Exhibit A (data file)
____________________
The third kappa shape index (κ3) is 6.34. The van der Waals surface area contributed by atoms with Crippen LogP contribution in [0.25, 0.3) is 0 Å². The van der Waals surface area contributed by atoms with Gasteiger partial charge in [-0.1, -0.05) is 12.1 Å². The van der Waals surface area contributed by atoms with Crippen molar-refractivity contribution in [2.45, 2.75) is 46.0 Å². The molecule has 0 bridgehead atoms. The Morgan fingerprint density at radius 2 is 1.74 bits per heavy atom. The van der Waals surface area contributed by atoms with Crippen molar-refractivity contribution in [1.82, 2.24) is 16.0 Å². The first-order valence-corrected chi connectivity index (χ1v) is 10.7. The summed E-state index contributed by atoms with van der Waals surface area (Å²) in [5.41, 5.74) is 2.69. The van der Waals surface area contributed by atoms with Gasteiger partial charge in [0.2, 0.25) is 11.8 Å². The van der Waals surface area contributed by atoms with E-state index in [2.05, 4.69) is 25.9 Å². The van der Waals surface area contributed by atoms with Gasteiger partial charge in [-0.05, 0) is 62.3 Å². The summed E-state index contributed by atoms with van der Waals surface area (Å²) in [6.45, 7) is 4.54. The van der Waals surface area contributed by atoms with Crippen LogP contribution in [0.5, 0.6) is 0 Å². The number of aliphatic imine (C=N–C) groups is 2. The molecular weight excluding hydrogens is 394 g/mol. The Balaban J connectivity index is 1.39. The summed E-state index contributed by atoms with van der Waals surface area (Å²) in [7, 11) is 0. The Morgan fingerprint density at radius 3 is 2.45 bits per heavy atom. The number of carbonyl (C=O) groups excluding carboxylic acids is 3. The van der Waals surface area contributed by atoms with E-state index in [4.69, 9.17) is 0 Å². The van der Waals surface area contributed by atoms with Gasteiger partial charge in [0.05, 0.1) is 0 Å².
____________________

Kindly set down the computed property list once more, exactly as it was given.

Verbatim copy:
The third kappa shape index (κ3) is 6.34. The van der Waals surface area contributed by atoms with Crippen LogP contribution in [0.25, 0.3) is 0 Å². The van der Waals surface area contributed by atoms with Gasteiger partial charge in [-0.1, -0.05) is 12.1 Å². The van der Waals surface area contributed by atoms with Crippen molar-refractivity contribution in [2.45, 2.75) is 46.0 Å². The molecule has 0 bridgehead atoms. The Morgan fingerprint density at radius 2 is 1.74 bits per heavy atom. The van der Waals surface area contributed by atoms with Crippen molar-refractivity contribution in [1.82, 2.24) is 16.0 Å². The first-order valence-corrected chi connectivity index (χ1v) is 10.7. The summed E-state index contributed by atoms with van der Waals surface area (Å²) in [5.41, 5.74) is 2.69. The van der Waals surface area contributed by atoms with Gasteiger partial charge in [0.2, 0.25) is 11.8 Å². The van der Waals surface area contributed by atoms with E-state index in [2.05, 4.69) is 25.9 Å². The van der Waals surface area contributed by atoms with Gasteiger partial charge in [-0.05, 0) is 62.3 Å². The summed E-state index contributed by atoms with van der Waals surface area (Å²) in [6.45, 7) is 4.54. The van der Waals surface area contributed by atoms with Crippen LogP contribution in [0.5, 0.6) is 0 Å². The number of aliphatic imine (C=N–C) groups is 2. The molecular weight excluding hydrogens is 394 g/mol. The Balaban J connectivity index is 1.39. The summed E-state index contributed by atoms with van der Waals surface area (Å²) in [7, 11) is 0. The Morgan fingerprint density at radius 3 is 2.45 bits per heavy atom. The number of carbonyl (C=O) groups excluding carboxylic acids is 3. The van der Waals surface area contributed by atoms with E-state index in [4.69, 9.17) is 0 Å². The van der Waals surface area contributed by atoms with Gasteiger partial charge in [0.05, 0.1) is 0 Å².